Original Equipment Vs Aftermarket Tire Test May Surprise You
It's no secret that auto manufacturers and tire companies invest considerable time and resources into developing...
It's no secret that auto manufacturers and tire companies invest considerable time and resources into developing tires for specific models. Many people might think this relationship benefits only tire companies, which certainly love to score lucrative supplier contracts. Jonathan Benson from Tyre Reviews decided to see if original equipment (OE) tires also benefit vehicle owners, notably those with high-performance machines in their garages.
The new BMW M3 comes from the factory wearing the much-loved Michelin Pilot Sport 4S at all four corners, but it's not the same tire you can get at your local shop. Michelin spent two and a half years developing a special version of the 4S specifically for the M3 – it's made of four different compounds versus two, the tread grooves are slightly larger, the belting is tweaked and the sidewall rigidity is different. At a casual glance you wouldn't notice anything out of the ordinary, but plenty of back-to-back laps testing both sets of tires on the same M3 shows otherwise.
The evaluation begins with the aftermarket Michelins on a dry track. It's a grippy tire for sure, but at the limit, the test revealed some vagueness in response. It caused a very slight imbalance between the front and rear of the car, and it also led to minor understeer in some situations, notably at mid-corner. Amazingly, switching to the OE Pilot Sport 4S tires erased virtually all of those complaints. The imbalance disappeared, mid-corner oversteer disappeared, and the tires felt more predictable overall. To put a final nail in the coffin, Benson's laps on the OE tires were two full seconds quicker.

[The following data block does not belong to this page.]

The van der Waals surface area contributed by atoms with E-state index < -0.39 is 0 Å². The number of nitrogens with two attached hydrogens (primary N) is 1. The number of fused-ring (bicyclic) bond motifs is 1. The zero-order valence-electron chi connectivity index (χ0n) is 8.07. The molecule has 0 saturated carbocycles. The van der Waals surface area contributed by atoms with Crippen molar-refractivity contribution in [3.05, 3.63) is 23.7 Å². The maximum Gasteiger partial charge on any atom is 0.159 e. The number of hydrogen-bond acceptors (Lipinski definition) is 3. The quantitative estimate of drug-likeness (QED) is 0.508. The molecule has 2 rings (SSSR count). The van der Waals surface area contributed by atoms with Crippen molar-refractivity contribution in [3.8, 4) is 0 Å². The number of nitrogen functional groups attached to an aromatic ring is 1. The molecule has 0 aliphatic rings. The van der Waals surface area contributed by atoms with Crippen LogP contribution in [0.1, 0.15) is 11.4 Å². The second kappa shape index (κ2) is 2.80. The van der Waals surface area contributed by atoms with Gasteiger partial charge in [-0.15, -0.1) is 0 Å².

On a wet track, things were a bit different. Balance was still there, but the grip on an extremely wet surface wasn't quite as good for the OE Michelins. Ultimately, the wet laps were two seconds slower, however, Benson stated the time wasn't a direct reflection on the grip level. The OE tires still felt good, but he experienced a bit more hydroplaning in deeper, standing water. On a typical wet road, he felt the OE 4S would perform much the same as the aftermarket 4S.
Why does one specific brand of tire on one specific model matter in the grand scheme of things? This might be a singular test, but it shows that development time spent on tires for specific cars can make a sizable real-world difference. To drive that point home, the video description lists 19 manufacturers with OE tire development programs in place, covering 33 models. Auto gearheads love to tweak and modify their rides, but for those who want the most out of their performance experience, perhaps the manufacturer really does know best.